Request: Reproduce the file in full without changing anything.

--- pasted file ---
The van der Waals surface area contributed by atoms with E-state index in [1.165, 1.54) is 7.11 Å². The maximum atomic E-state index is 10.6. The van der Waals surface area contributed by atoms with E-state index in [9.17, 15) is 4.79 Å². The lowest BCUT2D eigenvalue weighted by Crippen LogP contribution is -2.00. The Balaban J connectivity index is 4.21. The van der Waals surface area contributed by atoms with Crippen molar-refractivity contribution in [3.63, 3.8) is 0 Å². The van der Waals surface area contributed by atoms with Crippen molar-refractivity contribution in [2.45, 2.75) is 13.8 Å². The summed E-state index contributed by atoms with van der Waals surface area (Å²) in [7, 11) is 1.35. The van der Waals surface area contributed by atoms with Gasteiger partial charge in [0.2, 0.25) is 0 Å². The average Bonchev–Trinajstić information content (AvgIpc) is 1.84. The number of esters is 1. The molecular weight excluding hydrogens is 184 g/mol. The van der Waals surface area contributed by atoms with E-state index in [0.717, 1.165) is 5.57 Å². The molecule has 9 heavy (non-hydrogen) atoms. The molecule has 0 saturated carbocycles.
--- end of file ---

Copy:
The van der Waals surface area contributed by atoms with E-state index in [1.165, 1.54) is 7.11 Å². The maximum atomic E-state index is 10.6. The van der Waals surface area contributed by atoms with E-state index in [9.17, 15) is 4.79 Å². The lowest BCUT2D eigenvalue weighted by Crippen LogP contribution is -2.00. The Balaban J connectivity index is 4.21. The van der Waals surface area contributed by atoms with Crippen molar-refractivity contribution in [3.63, 3.8) is 0 Å². The van der Waals surface area contributed by atoms with Crippen molar-refractivity contribution in [2.45, 2.75) is 13.8 Å². The summed E-state index contributed by atoms with van der Waals surface area (Å²) in [7, 11) is 1.35. The van der Waals surface area contributed by atoms with Gasteiger partial charge in [0.2, 0.25) is 0 Å². The average Bonchev–Trinajstić information content (AvgIpc) is 1.84. The number of esters is 1. The molecular weight excluding hydrogens is 184 g/mol. The van der Waals surface area contributed by atoms with E-state index in [0.717, 1.165) is 5.57 Å². The molecule has 9 heavy (non-hydrogen) atoms. The molecule has 0 saturated carbocycles.